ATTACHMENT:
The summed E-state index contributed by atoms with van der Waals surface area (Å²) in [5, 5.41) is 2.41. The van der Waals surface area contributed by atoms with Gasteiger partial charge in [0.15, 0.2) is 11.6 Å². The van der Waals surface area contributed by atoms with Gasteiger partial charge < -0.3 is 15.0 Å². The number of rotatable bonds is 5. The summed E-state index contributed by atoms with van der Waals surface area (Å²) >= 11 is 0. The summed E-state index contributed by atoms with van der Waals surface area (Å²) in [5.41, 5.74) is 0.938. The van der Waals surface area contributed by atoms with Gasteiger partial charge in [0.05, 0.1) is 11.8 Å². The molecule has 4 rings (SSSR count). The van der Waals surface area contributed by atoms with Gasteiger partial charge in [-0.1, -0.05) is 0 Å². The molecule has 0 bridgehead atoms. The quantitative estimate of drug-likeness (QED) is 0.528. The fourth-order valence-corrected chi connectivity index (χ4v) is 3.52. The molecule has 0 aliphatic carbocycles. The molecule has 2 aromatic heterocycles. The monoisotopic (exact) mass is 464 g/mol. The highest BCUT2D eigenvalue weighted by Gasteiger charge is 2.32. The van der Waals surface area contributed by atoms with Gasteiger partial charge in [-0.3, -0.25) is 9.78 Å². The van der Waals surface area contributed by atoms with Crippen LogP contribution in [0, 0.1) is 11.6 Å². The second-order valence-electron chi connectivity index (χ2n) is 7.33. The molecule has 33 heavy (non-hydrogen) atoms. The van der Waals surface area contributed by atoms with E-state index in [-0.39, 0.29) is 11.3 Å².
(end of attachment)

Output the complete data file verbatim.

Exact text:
The summed E-state index contributed by atoms with van der Waals surface area (Å²) in [5, 5.41) is 2.41. The van der Waals surface area contributed by atoms with Gasteiger partial charge in [0.15, 0.2) is 11.6 Å². The van der Waals surface area contributed by atoms with Gasteiger partial charge < -0.3 is 15.0 Å². The number of rotatable bonds is 5. The summed E-state index contributed by atoms with van der Waals surface area (Å²) >= 11 is 0. The summed E-state index contributed by atoms with van der Waals surface area (Å²) in [5.41, 5.74) is 0.938. The van der Waals surface area contributed by atoms with Gasteiger partial charge in [0.05, 0.1) is 11.8 Å². The molecule has 4 rings (SSSR count). The van der Waals surface area contributed by atoms with Gasteiger partial charge in [-0.1, -0.05) is 0 Å². The molecule has 0 bridgehead atoms. The quantitative estimate of drug-likeness (QED) is 0.528. The fourth-order valence-corrected chi connectivity index (χ4v) is 3.52. The molecule has 0 aliphatic carbocycles. The molecule has 2 aromatic heterocycles. The monoisotopic (exact) mass is 464 g/mol. The highest BCUT2D eigenvalue weighted by Gasteiger charge is 2.32. The van der Waals surface area contributed by atoms with Gasteiger partial charge in [-0.3, -0.25) is 9.78 Å². The van der Waals surface area contributed by atoms with Crippen LogP contribution in [0, 0.1) is 11.6 Å². The second-order valence-electron chi connectivity index (χ2n) is 7.33. The molecule has 33 heavy (non-hydrogen) atoms. The van der Waals surface area contributed by atoms with E-state index in [-0.39, 0.29) is 11.3 Å².